Preventing Sweet Itch this Spring

itchy horse
“Sweet itch? Now? But it’s the middle of winter?!”

You may be wondering why Sweet Itch is the focus of our spring newsletter. Recent studies have shown that we may be able to further help alleviate the issues experienced with sweet itch and now is the appropriate time to begin this. But first, a brief reminder about what Sweet Itch is and how can we help our equine companions.

What is “Sweet Itch”?

Insect bite hypersensitivity, or “Sweet Itch” as it is more commonly known, is an allergic reaction to insect saliva, commonly saliva from the Culicoides midge. Sweet itch affects all breeds and types of horses, ponies and donkeys [The British Horse Society]. It is believed that roughly 1 in 20 horses suffer with Sweet Itch [World Horse Welfare]. Sweet itch is most prevalent during the height of the midge season when the weather is warmer.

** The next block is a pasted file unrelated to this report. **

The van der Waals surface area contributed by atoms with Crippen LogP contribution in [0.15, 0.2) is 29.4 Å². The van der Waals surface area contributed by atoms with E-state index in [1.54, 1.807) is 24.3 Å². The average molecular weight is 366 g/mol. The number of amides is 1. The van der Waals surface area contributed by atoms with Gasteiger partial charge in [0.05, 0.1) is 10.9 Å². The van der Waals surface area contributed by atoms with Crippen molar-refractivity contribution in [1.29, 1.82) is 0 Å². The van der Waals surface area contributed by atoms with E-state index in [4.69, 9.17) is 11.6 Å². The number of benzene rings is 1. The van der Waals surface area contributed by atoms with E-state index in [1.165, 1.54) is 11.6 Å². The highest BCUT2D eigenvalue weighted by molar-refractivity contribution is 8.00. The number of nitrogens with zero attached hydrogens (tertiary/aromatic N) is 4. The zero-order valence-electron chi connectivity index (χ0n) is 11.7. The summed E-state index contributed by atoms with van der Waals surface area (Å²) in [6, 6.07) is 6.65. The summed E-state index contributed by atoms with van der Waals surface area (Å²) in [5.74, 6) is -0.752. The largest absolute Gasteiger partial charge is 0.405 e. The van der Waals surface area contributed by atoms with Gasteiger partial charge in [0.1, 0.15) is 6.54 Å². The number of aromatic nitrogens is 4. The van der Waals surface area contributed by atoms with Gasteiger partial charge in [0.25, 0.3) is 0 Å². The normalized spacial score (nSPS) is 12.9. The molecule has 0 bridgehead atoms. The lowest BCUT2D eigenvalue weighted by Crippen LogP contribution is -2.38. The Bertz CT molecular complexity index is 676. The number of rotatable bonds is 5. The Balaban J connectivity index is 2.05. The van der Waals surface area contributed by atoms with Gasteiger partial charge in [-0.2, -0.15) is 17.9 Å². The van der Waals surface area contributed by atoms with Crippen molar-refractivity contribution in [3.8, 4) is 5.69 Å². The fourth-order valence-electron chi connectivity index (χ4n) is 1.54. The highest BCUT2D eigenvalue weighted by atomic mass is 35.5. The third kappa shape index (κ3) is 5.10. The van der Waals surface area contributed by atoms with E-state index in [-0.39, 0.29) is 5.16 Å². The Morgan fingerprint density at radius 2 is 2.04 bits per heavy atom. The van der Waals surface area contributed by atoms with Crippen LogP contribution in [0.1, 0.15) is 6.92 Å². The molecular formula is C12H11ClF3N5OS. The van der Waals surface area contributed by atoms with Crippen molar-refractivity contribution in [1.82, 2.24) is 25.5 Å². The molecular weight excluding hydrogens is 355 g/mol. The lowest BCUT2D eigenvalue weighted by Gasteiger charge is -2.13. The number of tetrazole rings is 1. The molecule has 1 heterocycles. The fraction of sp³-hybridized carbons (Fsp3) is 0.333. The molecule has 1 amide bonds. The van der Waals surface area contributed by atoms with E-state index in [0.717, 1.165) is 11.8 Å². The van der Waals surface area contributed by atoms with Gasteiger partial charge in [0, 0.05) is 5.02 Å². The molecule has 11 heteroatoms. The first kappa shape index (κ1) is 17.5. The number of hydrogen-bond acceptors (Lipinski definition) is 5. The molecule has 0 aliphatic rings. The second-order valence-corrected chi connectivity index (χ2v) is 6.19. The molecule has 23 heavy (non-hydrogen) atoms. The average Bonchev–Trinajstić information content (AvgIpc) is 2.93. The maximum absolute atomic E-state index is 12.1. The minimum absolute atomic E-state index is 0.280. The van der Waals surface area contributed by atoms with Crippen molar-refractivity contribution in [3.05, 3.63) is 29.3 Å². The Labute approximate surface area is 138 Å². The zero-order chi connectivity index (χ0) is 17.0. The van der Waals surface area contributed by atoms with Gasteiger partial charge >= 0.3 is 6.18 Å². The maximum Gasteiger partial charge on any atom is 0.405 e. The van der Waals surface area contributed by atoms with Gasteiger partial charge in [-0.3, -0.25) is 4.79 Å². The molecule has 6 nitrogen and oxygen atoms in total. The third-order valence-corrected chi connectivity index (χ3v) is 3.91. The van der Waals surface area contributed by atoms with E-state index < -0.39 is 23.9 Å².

Signs of Sweet Itch

Signs of sweet itch may include;

  • Excessive itching
  • Vigorous tail swishing
  • Rolling
  • Hair loss
  • Raw or thickened skin

Methods of Control/Treatment

Treatment is for Sweet Itch is centered around reducing exposure to midges and controlling the allergic response. Methods include;

  • Wearing fly rugs
  • Stabling when midges are most active (dusk to dawn)
  • Regular poo picking to reduce fly population
  • Avoiding grazing near midge breeding grounds such a stagnant water
  • Using insect repellents
  • Use of topical creams and nutraceuticalsMedical management; such as antihistamines, anti-inflammatories, and steroids (for more information please contact us)
    For more information/advice regarding controlling or treating Sweet Itch, please phone our surgery.

Contact Us



Recent studies have concluded that vaccination may be a way in which we can help our equine companions. Originally licensed as a vaccine against ringworm, the Insol Dermatophyton vaccine has, in a recent study, shown to improve clinical signs of sweet itch in over 50% of horses [Fettelschoss‐Gabriel et al]. The vaccination protocol consists of two injections two weeks apart. Horses must be vaccinated prior to the midge season, in order for the vaccine to have any effect. It should be noted that the vaccine is an “off license” medication. For more information or any questions regarding the vaccination, please do give our Kirriemuir or Blairgowrie surgery a phone call.

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